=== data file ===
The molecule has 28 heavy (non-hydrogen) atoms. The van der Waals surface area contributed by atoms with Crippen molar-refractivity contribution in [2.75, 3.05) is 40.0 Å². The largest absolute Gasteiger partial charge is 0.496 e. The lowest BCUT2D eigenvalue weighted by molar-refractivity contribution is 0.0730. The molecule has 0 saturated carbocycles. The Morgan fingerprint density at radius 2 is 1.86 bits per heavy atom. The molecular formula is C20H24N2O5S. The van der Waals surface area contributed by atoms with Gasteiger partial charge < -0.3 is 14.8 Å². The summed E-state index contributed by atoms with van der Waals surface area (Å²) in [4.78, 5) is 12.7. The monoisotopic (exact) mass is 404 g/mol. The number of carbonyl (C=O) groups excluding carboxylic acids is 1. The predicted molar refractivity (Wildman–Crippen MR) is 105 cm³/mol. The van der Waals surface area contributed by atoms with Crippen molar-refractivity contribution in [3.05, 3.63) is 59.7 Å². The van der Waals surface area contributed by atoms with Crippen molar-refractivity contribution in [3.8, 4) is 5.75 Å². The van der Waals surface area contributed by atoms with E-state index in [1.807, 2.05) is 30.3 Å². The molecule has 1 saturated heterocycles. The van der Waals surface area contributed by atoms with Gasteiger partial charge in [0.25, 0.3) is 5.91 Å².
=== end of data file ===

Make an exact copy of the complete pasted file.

The molecule has 28 heavy (non-hydrogen) atoms. The van der Waals surface area contributed by atoms with Crippen molar-refractivity contribution in [2.75, 3.05) is 40.0 Å². The largest absolute Gasteiger partial charge is 0.496 e. The lowest BCUT2D eigenvalue weighted by molar-refractivity contribution is 0.0730. The molecule has 0 saturated carbocycles. The Morgan fingerprint density at radius 2 is 1.86 bits per heavy atom. The molecular formula is C20H24N2O5S. The van der Waals surface area contributed by atoms with Gasteiger partial charge < -0.3 is 14.8 Å². The summed E-state index contributed by atoms with van der Waals surface area (Å²) in [4.78, 5) is 12.7. The monoisotopic (exact) mass is 404 g/mol. The number of carbonyl (C=O) groups excluding carboxylic acids is 1. The predicted molar refractivity (Wildman–Crippen MR) is 105 cm³/mol. The van der Waals surface area contributed by atoms with Crippen molar-refractivity contribution in [3.05, 3.63) is 59.7 Å². The van der Waals surface area contributed by atoms with Crippen molar-refractivity contribution in [3.8, 4) is 5.75 Å². The van der Waals surface area contributed by atoms with E-state index in [1.807, 2.05) is 30.3 Å². The molecule has 1 saturated heterocycles. The van der Waals surface area contributed by atoms with Gasteiger partial charge in [0.25, 0.3) is 5.91 Å².